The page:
Brand & Packaging Design

From The Cave To The Cloud

Deb Fairchild
Associate Creative Director

March 10, 2022

Design is an ever-evolving discipline with many facets—interior, industrial, commercial, fashion, and graphic to name a few. They are informed and feed off the technology, trends and culture of their times but are all united by the need to tell a story about an object, whether physical or metaphorical. In terms of graphic design, this discipline is rooted in visual storytelling and communication with a history stretching back to hieroglyphics and the first cave paintings like those in Lascaux, France. Primitive, yes, but through and through the start of iconography.

Throughout time, visual communication grew to take on different aspects. From the medieval era, where only a select few were entrusted with learning typography and beautiful illustration styles for religious or political manuscripts, to the advent of the printing press in Germany by Johannes Gutenberg that enabled mass production, we see how the tools of the trade have changed. Even in my own career, I’ve watched graphic design tools evolve from flexible curves, Rapidographs, air brushes, hand set metal type and traditional film photography to completely digital everything!

As a graphic design student, I was taught foundations: color, typography, photography, aesthetics. My abilities in strategic design and ways to communicate were developed through a variety of media such as brochures, brand and corporate identities, annual reports, and packaging. Traditional skills were also learned: how to character count and mark up typed manuscripts with editorial marks; build traditional key lines with their layers of overlays for different colors; and develop brands with traditional pen and paper. You needed to learn the business of design from the bottom up—from sketching to materials to production. If you didn’t understand how to get your design produced, then your design intent was compromised from the very beginning.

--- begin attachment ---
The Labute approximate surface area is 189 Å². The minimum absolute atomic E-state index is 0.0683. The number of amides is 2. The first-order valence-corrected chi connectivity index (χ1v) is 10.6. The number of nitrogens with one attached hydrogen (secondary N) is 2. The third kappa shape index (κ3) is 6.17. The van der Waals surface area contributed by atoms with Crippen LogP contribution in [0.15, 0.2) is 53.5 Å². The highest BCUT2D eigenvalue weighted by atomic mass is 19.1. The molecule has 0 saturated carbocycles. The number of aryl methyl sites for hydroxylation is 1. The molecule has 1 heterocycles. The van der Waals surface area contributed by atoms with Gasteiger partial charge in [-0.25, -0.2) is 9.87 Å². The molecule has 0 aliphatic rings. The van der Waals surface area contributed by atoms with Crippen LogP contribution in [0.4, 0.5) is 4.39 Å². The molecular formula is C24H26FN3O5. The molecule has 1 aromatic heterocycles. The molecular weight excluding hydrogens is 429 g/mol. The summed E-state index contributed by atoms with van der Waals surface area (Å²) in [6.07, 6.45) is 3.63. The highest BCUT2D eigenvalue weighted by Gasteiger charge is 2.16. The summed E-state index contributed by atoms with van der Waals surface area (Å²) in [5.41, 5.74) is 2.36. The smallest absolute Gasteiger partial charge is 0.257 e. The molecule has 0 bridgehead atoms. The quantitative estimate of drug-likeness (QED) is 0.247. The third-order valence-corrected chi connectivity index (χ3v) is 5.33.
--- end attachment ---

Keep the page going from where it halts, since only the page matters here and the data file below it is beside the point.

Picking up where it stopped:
“You needed to learn the business of design from the bottom up—from sketching to materials to production. If you didn’t understand how to get your design produced, then your design intent was compromised from the very beginning.”

These days, the growth of the computer as a tool for designers has streamlined this process while also introducing new mediums such as web and app design. Moreover, desktop publishing with preset templates, fonts with bad kerning (do people even know what that is?), clip art and stock photography have made design tools more readily available. A virtual paint-by-number kit for design. However, these tools do not come with the vision, strategy or training that design requires. Consequently, no matter how sophisticated or accessible our design tools have become, designers will still require a solid understanding of how to generate that creative spark and apply design principles to their discipline. Even if the computer stops working or the power fails, graphic designers can put pen and paper to create and visually communicate.